HAYDN: The Creation (in German) – Sally Matthew (Gabriel, Eva)/ Ian Bostridge (Uriel)/ Dietrich Henschel (Raphael, Adam)/ London Symphony Orchestra and Chorus/ Colin Davis, conductor – LSO Live

by | Jun 30, 2009 | SACD & Other Hi-Res Reviews | 0 comments

HAYDN: The Creation (in German) – Sally Matthew (Gabriel, Eva)/ Ian Bostridge (Uriel)/ Dietrich Henschel (Raphael, Adam)/ London Symphony Orchestra and Chorus/ Colin Davis, conductor – LSO Live Multichannel SACD 0628 (2 discs), 102:49 ***** [Distr. by Harmonia mundi]:

Because of Haydn’s two earlier visits to London in the 1790s, and his exposure to Handelian oratorios, we have, providentially, this masterly work of the same genre that really has no predecessors in the composer’s catalog. 40 years after the death of Handel, the late composer reigned supreme, and the English were fairly confident that none would take his place, even though Haydn’s trips were supremely successful and made him a wealthy man.

Until, that is, the year of 1798, when The Creation was completed. Haydn had been, admittedly, overwhelmed by the experience of hearing so many Handel works done with large choral forces, and felt that “he was struck as if he had been put back to the beginning of his studies and had known nothing up to that moment” according to a biographer. He learned quickly—when a libretto of The Creation fell into his hands—and the origins of this work are still shrouded in mystery, except that Baron Gottfried von Swieten first caught it and thrust it into the view of Haydn—and put the full powers of his now mid-sixties advancement in age directly into this work. The work was fashioned in English though Von Swieten was asked to make a German translation as well. After the 1798 premiere in Vienna the work was launched worldwide to unparalleled acclaim everywhere it was given. The skill in the recitatives and choruses, while not like Handel, certainly bore his influence, and few pieces have been so unanimously praised since.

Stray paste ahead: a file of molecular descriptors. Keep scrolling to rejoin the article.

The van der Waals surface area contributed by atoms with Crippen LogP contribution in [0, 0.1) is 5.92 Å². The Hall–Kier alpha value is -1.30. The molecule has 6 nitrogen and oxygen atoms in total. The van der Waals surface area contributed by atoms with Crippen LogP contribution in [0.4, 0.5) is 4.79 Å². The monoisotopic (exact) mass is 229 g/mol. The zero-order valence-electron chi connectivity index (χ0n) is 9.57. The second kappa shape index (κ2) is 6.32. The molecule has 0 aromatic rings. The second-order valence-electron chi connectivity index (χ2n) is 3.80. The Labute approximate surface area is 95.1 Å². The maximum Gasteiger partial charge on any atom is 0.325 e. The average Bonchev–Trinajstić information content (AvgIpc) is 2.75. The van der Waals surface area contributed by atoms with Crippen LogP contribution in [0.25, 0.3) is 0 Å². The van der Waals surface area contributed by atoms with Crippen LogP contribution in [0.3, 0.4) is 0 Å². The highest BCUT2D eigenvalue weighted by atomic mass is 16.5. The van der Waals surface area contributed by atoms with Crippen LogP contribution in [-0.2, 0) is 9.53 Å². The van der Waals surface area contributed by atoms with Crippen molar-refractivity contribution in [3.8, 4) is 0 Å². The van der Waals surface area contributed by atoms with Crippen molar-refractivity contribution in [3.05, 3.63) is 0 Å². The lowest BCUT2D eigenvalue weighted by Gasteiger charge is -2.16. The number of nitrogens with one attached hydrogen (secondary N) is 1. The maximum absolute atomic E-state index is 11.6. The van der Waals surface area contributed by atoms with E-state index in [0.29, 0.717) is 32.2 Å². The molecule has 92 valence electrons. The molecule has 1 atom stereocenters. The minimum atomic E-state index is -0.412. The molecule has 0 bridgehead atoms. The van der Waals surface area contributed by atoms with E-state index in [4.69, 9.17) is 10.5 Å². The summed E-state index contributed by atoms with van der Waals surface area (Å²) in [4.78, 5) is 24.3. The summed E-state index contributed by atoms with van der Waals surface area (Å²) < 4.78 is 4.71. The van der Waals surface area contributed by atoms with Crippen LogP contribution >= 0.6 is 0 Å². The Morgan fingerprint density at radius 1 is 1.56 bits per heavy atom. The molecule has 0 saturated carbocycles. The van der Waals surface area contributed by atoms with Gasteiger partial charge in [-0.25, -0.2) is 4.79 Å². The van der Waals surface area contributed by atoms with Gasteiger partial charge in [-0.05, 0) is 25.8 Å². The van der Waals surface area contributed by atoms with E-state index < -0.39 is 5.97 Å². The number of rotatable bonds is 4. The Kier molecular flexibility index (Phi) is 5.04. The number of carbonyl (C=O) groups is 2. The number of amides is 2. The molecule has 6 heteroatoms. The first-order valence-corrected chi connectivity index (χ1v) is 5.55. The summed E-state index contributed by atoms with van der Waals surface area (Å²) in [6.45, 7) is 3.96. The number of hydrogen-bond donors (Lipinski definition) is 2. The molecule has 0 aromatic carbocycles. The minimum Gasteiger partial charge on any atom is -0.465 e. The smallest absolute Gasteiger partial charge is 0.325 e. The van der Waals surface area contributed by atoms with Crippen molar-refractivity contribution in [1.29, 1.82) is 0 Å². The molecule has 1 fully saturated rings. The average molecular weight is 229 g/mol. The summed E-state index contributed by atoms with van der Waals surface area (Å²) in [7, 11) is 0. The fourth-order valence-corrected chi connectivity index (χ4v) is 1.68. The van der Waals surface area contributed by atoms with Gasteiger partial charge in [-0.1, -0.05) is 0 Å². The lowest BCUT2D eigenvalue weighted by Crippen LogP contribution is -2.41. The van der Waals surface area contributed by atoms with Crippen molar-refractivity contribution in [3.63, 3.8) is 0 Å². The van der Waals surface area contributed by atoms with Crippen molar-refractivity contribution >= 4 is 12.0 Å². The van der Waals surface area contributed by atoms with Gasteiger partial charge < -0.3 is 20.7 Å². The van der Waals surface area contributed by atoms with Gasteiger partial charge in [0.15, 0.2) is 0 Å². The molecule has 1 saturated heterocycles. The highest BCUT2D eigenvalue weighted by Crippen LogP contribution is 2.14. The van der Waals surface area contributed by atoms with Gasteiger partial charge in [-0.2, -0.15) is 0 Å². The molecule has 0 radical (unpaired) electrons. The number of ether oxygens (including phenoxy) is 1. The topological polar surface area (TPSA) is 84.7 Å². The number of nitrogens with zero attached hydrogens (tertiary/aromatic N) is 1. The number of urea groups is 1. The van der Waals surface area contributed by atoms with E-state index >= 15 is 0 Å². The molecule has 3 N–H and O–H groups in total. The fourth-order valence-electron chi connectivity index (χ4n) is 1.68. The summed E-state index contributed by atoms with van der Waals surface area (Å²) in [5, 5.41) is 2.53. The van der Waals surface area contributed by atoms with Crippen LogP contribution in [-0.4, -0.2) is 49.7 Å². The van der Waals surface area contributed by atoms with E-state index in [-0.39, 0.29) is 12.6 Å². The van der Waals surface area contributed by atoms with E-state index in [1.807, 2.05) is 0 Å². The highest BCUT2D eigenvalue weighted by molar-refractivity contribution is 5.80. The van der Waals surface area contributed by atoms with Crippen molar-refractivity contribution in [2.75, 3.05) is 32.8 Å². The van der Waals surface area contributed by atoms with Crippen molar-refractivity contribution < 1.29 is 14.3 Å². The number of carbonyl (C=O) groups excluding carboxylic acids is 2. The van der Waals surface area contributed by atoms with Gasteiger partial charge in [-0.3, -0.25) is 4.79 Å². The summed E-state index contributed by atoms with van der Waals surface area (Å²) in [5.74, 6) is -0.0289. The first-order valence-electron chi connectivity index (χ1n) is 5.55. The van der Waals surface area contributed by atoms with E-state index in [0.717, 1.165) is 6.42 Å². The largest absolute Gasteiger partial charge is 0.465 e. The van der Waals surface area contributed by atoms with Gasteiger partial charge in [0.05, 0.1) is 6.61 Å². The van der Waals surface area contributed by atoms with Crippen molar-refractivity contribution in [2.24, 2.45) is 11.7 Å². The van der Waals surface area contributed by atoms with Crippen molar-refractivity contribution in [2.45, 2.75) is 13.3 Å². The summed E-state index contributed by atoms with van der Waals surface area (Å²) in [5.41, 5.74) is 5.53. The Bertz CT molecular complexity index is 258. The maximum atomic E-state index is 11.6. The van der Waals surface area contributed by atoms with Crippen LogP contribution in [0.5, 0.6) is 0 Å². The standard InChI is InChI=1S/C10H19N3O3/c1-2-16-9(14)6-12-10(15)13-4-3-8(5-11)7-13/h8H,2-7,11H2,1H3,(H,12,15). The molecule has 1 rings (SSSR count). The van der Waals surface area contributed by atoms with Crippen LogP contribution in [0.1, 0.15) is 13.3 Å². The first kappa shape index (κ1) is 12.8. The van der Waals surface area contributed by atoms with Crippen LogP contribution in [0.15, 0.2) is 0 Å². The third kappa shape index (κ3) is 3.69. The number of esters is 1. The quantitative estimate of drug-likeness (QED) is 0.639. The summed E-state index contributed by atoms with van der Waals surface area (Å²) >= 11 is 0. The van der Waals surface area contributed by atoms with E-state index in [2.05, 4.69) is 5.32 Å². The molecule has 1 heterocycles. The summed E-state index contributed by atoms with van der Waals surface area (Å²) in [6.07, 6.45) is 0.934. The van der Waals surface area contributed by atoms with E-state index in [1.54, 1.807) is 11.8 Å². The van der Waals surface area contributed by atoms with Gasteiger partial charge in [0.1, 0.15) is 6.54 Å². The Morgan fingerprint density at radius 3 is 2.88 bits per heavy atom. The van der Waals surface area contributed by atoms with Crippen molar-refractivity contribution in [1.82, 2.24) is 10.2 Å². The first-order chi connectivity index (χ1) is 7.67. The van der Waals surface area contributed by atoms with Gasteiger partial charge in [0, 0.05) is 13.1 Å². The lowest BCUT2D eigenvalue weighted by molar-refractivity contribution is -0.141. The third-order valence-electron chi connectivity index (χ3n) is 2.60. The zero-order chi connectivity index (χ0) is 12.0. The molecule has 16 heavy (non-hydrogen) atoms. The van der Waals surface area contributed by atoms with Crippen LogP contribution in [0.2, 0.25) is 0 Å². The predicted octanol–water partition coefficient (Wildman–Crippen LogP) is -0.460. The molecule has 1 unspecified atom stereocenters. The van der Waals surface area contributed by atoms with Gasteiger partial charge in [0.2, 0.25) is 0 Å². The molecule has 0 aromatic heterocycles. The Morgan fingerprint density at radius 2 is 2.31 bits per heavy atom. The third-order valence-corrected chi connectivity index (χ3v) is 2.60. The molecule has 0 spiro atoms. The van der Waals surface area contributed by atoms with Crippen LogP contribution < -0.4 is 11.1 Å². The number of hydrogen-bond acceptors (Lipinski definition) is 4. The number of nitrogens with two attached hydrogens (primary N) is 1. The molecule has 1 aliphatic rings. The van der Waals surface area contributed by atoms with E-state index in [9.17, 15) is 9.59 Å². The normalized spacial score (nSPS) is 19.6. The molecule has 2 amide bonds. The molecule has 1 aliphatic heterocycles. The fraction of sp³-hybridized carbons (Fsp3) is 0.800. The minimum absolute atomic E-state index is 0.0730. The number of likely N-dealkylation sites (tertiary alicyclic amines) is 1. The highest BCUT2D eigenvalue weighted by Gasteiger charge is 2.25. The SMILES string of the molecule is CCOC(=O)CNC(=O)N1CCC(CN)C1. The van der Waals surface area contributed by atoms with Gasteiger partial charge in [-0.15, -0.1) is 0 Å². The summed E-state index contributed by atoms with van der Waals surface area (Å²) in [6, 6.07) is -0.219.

There have been innumerable recordings of this piece, from the stately Karajan in an older style to the recent period instrument McCreesh on DGG, certainly the one to get if one seeks a period performance. There are of course other considerations. German and English versions abound, though curiously the German seems to have prevailed recording-wise. Bernstein had much to say about this work in his two readings, still very fine. Robert Shaw’s English reading is the last word in that language, even though his instruments are modern, and the work has never been sung better. Colin Davis has never (!) recorded this work before, and so that makes this issue all the more interesting. I cannot think of a better version done with traditional forces in many, many years, though Davis does prefer German. The singing is superb, the soloists all the more so (especially the radiant Sally Matthews), and for once the typical LSO Live boxy stage sound seems to have been tamed. This is one of their best releases to date, with lovely surround sound adding much to the presentation. This is truly a wonderful achievement, and with McCreesh, Shaw, and Davis on my shelves, I think I am set for life.

— Steven Ritter  

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